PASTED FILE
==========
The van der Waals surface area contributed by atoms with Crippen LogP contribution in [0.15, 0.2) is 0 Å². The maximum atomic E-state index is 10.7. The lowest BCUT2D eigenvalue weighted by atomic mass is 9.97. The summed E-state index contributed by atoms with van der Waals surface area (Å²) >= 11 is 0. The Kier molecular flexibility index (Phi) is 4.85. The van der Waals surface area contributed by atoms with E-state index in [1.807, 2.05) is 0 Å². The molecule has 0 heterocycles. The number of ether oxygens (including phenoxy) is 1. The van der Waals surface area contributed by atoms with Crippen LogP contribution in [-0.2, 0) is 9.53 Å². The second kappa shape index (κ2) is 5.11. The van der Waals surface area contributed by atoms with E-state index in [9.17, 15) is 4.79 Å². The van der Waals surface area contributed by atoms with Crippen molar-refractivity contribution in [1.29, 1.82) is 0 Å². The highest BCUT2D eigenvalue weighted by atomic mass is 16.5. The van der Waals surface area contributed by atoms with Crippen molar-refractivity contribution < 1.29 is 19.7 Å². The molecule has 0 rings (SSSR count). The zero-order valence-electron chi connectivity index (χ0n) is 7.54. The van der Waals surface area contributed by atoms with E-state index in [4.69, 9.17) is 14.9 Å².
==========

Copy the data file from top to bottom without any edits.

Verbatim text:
The van der Waals surface area contributed by atoms with Crippen LogP contribution in [0.15, 0.2) is 0 Å². The maximum atomic E-state index is 10.7. The lowest BCUT2D eigenvalue weighted by atomic mass is 9.97. The summed E-state index contributed by atoms with van der Waals surface area (Å²) >= 11 is 0. The Kier molecular flexibility index (Phi) is 4.85. The van der Waals surface area contributed by atoms with E-state index in [1.807, 2.05) is 0 Å². The molecule has 0 heterocycles. The number of ether oxygens (including phenoxy) is 1. The van der Waals surface area contributed by atoms with Crippen LogP contribution in [-0.2, 0) is 9.53 Å². The second kappa shape index (κ2) is 5.11. The van der Waals surface area contributed by atoms with E-state index in [9.17, 15) is 4.79 Å². The van der Waals surface area contributed by atoms with Crippen molar-refractivity contribution in [1.29, 1.82) is 0 Å². The highest BCUT2D eigenvalue weighted by atomic mass is 16.5. The van der Waals surface area contributed by atoms with Crippen molar-refractivity contribution < 1.29 is 19.7 Å². The molecule has 0 rings (SSSR count). The zero-order valence-electron chi connectivity index (χ0n) is 7.54. The van der Waals surface area contributed by atoms with E-state index in [4.69, 9.17) is 14.9 Å².